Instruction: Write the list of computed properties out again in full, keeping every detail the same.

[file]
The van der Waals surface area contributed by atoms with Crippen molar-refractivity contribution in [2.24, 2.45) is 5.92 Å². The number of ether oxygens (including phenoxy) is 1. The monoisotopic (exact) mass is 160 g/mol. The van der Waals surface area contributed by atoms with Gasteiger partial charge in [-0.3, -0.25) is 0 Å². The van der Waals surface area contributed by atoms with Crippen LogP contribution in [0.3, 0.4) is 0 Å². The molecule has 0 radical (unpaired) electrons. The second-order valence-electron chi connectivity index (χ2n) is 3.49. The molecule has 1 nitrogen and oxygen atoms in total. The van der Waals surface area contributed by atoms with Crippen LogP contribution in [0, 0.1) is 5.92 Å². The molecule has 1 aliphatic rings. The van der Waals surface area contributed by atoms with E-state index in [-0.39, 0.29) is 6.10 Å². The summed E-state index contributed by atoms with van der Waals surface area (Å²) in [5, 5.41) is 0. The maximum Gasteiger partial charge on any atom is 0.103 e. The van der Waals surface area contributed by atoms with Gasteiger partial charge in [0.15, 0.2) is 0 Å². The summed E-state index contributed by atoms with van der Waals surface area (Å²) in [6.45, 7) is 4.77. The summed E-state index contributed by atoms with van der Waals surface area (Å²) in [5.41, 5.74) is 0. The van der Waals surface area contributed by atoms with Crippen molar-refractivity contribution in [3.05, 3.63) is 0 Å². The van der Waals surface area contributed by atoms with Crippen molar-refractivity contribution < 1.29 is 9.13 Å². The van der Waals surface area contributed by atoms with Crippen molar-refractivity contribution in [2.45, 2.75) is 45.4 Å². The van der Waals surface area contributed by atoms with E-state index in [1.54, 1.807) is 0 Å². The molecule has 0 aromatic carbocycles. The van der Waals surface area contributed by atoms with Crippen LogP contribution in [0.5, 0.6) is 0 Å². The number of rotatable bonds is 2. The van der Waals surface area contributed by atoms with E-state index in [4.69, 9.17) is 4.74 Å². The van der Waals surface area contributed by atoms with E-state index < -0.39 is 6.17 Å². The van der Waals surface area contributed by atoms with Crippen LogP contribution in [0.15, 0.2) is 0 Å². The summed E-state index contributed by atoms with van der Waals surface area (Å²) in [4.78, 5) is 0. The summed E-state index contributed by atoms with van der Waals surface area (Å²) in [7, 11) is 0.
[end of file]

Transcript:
The van der Waals surface area contributed by atoms with Crippen molar-refractivity contribution in [2.24, 2.45) is 5.92 Å². The number of ether oxygens (including phenoxy) is 1. The monoisotopic (exact) mass is 160 g/mol. The van der Waals surface area contributed by atoms with Gasteiger partial charge in [-0.3, -0.25) is 0 Å². The van der Waals surface area contributed by atoms with Crippen LogP contribution in [0.3, 0.4) is 0 Å². The molecule has 0 radical (unpaired) electrons. The second-order valence-electron chi connectivity index (χ2n) is 3.49. The molecule has 1 nitrogen and oxygen atoms in total. The van der Waals surface area contributed by atoms with Crippen LogP contribution in [0, 0.1) is 5.92 Å². The molecule has 1 aliphatic rings. The van der Waals surface area contributed by atoms with E-state index in [-0.39, 0.29) is 6.10 Å². The summed E-state index contributed by atoms with van der Waals surface area (Å²) in [5, 5.41) is 0. The maximum Gasteiger partial charge on any atom is 0.103 e. The van der Waals surface area contributed by atoms with Gasteiger partial charge in [0.15, 0.2) is 0 Å². The summed E-state index contributed by atoms with van der Waals surface area (Å²) in [6.45, 7) is 4.77. The summed E-state index contributed by atoms with van der Waals surface area (Å²) in [5.41, 5.74) is 0. The van der Waals surface area contributed by atoms with Crippen molar-refractivity contribution in [3.05, 3.63) is 0 Å². The van der Waals surface area contributed by atoms with Crippen molar-refractivity contribution < 1.29 is 9.13 Å². The van der Waals surface area contributed by atoms with Crippen molar-refractivity contribution in [2.45, 2.75) is 45.4 Å². The van der Waals surface area contributed by atoms with E-state index in [1.54, 1.807) is 0 Å². The molecule has 0 aromatic carbocycles. The van der Waals surface area contributed by atoms with Crippen LogP contribution in [0.5, 0.6) is 0 Å². The number of rotatable bonds is 2. The van der Waals surface area contributed by atoms with E-state index in [4.69, 9.17) is 4.74 Å². The van der Waals surface area contributed by atoms with E-state index < -0.39 is 6.17 Å². The van der Waals surface area contributed by atoms with Crippen LogP contribution in [0.15, 0.2) is 0 Å². The summed E-state index contributed by atoms with van der Waals surface area (Å²) in [4.78, 5) is 0. The summed E-state index contributed by atoms with van der Waals surface area (Å²) in [7, 11) is 0.